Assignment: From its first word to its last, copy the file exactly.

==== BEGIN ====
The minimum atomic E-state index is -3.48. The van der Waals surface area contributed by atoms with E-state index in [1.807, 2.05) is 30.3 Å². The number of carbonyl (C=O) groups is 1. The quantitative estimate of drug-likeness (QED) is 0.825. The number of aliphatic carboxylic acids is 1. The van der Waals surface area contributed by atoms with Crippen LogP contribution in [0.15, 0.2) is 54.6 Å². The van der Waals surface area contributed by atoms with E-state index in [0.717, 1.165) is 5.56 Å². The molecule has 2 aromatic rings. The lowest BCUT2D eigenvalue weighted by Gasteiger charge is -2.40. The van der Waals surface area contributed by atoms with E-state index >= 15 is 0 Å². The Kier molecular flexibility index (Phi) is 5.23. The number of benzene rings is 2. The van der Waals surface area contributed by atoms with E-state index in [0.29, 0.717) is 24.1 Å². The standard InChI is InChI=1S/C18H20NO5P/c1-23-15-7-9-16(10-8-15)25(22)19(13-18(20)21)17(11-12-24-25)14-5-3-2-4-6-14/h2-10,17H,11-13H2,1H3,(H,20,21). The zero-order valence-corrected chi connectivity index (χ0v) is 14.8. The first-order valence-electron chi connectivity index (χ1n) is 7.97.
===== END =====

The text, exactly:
The minimum atomic E-state index is -3.48. The van der Waals surface area contributed by atoms with E-state index in [1.807, 2.05) is 30.3 Å². The number of carbonyl (C=O) groups is 1. The quantitative estimate of drug-likeness (QED) is 0.825. The number of aliphatic carboxylic acids is 1. The van der Waals surface area contributed by atoms with Crippen LogP contribution in [0.15, 0.2) is 54.6 Å². The van der Waals surface area contributed by atoms with E-state index in [0.717, 1.165) is 5.56 Å². The molecule has 2 aromatic rings. The lowest BCUT2D eigenvalue weighted by Gasteiger charge is -2.40. The van der Waals surface area contributed by atoms with E-state index >= 15 is 0 Å². The Kier molecular flexibility index (Phi) is 5.23. The number of benzene rings is 2. The van der Waals surface area contributed by atoms with E-state index in [0.29, 0.717) is 24.1 Å². The standard InChI is InChI=1S/C18H20NO5P/c1-23-15-7-9-16(10-8-15)25(22)19(13-18(20)21)17(11-12-24-25)14-5-3-2-4-6-14/h2-10,17H,11-13H2,1H3,(H,20,21). The zero-order valence-corrected chi connectivity index (χ0v) is 14.8. The first-order valence-electron chi connectivity index (χ1n) is 7.97.